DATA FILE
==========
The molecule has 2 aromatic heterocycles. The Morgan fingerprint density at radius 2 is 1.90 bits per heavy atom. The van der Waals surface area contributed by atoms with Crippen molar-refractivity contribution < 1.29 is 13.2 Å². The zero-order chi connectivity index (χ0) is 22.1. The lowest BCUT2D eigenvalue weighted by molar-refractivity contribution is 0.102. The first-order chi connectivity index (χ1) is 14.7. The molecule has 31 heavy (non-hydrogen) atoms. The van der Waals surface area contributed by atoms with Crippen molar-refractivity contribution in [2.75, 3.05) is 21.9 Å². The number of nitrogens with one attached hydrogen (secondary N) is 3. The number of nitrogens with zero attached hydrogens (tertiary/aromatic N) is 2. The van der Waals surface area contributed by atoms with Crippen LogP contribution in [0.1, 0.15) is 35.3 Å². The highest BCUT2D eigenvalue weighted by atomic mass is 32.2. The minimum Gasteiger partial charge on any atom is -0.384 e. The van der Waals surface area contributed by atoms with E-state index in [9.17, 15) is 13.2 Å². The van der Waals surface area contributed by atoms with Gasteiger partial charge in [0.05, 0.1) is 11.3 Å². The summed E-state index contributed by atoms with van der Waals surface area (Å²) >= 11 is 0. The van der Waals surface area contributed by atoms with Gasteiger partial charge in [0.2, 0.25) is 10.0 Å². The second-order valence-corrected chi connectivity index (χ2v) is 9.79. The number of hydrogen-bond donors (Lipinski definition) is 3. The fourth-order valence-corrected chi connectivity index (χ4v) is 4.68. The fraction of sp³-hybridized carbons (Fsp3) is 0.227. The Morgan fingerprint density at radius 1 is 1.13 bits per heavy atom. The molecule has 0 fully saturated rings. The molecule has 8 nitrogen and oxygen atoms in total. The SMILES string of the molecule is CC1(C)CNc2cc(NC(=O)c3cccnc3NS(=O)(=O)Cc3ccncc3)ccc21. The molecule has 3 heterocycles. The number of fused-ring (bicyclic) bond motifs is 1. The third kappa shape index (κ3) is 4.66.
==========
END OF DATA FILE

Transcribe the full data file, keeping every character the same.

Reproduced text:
The molecule has 2 aromatic heterocycles. The Morgan fingerprint density at radius 2 is 1.90 bits per heavy atom. The van der Waals surface area contributed by atoms with Crippen molar-refractivity contribution < 1.29 is 13.2 Å². The zero-order chi connectivity index (χ0) is 22.1. The lowest BCUT2D eigenvalue weighted by molar-refractivity contribution is 0.102. The first-order chi connectivity index (χ1) is 14.7. The molecule has 31 heavy (non-hydrogen) atoms. The van der Waals surface area contributed by atoms with Crippen molar-refractivity contribution in [2.75, 3.05) is 21.9 Å². The number of nitrogens with one attached hydrogen (secondary N) is 3. The number of nitrogens with zero attached hydrogens (tertiary/aromatic N) is 2. The van der Waals surface area contributed by atoms with Crippen LogP contribution in [0.1, 0.15) is 35.3 Å². The highest BCUT2D eigenvalue weighted by atomic mass is 32.2. The minimum Gasteiger partial charge on any atom is -0.384 e. The van der Waals surface area contributed by atoms with E-state index in [9.17, 15) is 13.2 Å². The van der Waals surface area contributed by atoms with Gasteiger partial charge in [0.05, 0.1) is 11.3 Å². The summed E-state index contributed by atoms with van der Waals surface area (Å²) >= 11 is 0. The van der Waals surface area contributed by atoms with Gasteiger partial charge in [0.2, 0.25) is 10.0 Å². The second-order valence-corrected chi connectivity index (χ2v) is 9.79. The number of hydrogen-bond donors (Lipinski definition) is 3. The fourth-order valence-corrected chi connectivity index (χ4v) is 4.68. The fraction of sp³-hybridized carbons (Fsp3) is 0.227. The Morgan fingerprint density at radius 1 is 1.13 bits per heavy atom. The molecule has 0 fully saturated rings. The molecule has 8 nitrogen and oxygen atoms in total. The SMILES string of the molecule is CC1(C)CNc2cc(NC(=O)c3cccnc3NS(=O)(=O)Cc3ccncc3)ccc21. The molecule has 3 heterocycles. The number of fused-ring (bicyclic) bond motifs is 1. The third kappa shape index (κ3) is 4.66.